Were you aware, that October is breast cancer awareness month? Breast screening is another of my hot topics that I feel needs to be discussed more openly. It has been widely known for a very long time that the sooner breast cancer is detected, the better the outcome. Why then is breast screening another of those topics that it’s not ok to talk about? Surely, the more it’s talked about, the more people will check that those women in their lives that they are close to, are checking their breasts correctly. My partner was only 14yrs old when his mother was first diagnosed with breast cancer and it was only a few weeks before his 21st birthday, that she sadly passed away. A couple of months ago, it was the 5th anniversary of a small lump being found in his sister’s breast. The lump was detected during a routine mammogram. Thankfully, minor surgery and preventative medication have provided a positive outcome. I’ve been doing it for that long now, that I can’t even remember what age I was when I started checking my own breasts. The very first day that I became eligible for fully funded mammograms, I registered and booked my first appointment. I did feel a small amount of discomfort during the screening process. But, it was nothing major and in my opinion a lot less invasive than having a cervical smear test done. Isn’t a little or a lot of discomfort for a short while, worth it when you consider that it could save your life?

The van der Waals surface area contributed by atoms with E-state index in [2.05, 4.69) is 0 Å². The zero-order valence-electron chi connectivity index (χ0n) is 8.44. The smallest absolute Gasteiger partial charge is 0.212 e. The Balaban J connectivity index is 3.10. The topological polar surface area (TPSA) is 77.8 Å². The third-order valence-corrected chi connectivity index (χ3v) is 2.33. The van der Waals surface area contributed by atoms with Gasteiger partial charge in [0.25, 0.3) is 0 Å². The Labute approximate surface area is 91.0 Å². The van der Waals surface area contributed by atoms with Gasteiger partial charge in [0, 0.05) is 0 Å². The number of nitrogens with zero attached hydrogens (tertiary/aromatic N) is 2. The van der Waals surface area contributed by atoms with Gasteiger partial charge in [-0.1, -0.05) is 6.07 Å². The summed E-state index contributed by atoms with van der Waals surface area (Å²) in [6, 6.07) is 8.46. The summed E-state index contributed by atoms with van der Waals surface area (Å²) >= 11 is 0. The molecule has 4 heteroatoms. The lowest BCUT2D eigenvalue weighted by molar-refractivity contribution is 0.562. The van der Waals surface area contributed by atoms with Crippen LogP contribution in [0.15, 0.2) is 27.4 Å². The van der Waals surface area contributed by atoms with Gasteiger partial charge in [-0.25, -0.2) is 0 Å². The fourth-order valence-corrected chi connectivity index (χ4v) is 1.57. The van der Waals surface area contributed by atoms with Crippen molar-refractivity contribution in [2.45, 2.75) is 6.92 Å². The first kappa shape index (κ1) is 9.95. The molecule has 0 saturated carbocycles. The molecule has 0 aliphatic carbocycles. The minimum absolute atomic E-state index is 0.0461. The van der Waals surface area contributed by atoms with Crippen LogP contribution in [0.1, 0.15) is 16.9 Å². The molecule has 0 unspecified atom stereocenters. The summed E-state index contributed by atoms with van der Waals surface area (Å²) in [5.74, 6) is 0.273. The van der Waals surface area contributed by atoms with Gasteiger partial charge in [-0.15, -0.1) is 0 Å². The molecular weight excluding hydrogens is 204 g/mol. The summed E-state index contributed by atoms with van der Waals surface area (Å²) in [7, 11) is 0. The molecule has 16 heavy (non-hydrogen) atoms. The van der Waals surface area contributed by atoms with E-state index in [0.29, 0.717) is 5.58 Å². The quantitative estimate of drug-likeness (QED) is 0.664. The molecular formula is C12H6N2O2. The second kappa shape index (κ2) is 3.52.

Normally, the cells in our breasts are created, grow and die in a controlled way. However, when abnormal changes occur in the genes which usually regulate this process, normal gene function can be turned on or off. Damaged cells are then able to keep growing and dividing and a tumour is formed. Between 85 & 90% of breast cancers are caused by this process. The other, 5-10% are due to an inherited gene mutation.
Benign Tumour is a non-cancerous growth which does not spread to other areas of the body and not usually not life-threatening. Malignant Tumour is cancerous and does have the potential to grow and spread to form secondary tumours. When this happens, it’s called advanced, metastatic or secondary breast cancer.